Aug 23-26, Days 240-244 Rocks, Rocks and More Rocks

With much trepidation we pulled out of Killarney with our 30 hours old motor and second new (re-built) outdrive. It took thousands of miles to become confident with our original set-up and that was in an environment where if something went wrong we were a stone’s throw from help (not to mention having functioning internet!). This leg of our journey really has us in the outback heading north and west before taking the big left down to Michigan. Blowing the clutch on the first new outdrive did not inspire confidence. If something goes wrong here we are literally up a creek (in a lake actually) without a paddle. Well, we do have a paddle, but we can’t really use it! Anyway, you get the idea.

After five days in Killarney N was going crazy. Three days were due to waiting for our new parts, but the other two were down to weather. At one point N took the dinghy into the bay to judge “just how bad” the water really was.

8-26 waves
Not sure you get the idea from this pic, but just outside relatively protected Killarney it was blowing for days!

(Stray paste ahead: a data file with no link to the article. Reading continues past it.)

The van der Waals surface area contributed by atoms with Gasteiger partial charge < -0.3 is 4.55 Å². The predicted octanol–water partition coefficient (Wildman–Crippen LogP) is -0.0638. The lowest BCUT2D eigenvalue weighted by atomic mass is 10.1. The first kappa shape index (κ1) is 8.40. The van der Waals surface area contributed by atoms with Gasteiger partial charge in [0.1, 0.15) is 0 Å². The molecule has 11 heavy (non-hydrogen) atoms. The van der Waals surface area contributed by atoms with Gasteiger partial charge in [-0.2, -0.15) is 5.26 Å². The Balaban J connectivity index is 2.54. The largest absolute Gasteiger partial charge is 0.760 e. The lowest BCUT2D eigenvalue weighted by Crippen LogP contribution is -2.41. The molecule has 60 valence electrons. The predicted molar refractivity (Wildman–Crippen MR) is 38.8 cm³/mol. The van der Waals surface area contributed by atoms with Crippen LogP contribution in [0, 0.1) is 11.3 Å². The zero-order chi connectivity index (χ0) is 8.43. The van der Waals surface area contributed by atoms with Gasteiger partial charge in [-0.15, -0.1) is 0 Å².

8-26 sign
You start to notice small things in a small town when you’re there for 5 days. Not sure what caused this sign, but there are a number of establishments in other towns that could use the same!

Although there are lots of islands up here, there is still tons of huge open water and 20 mph winds can really whip up some waves (the winds caused one 50’ cruiser at the marina to break loose with the finger dock it was tied to!). After much prevaricating, the RioMarLago crew negotiated a settlement to get the “heck outta Dodge” on Wednesday afternoon. We only went three miles, but our destination was a great anchorage called Covered Portage. A small step, but progress and movement was good for the sake of the order.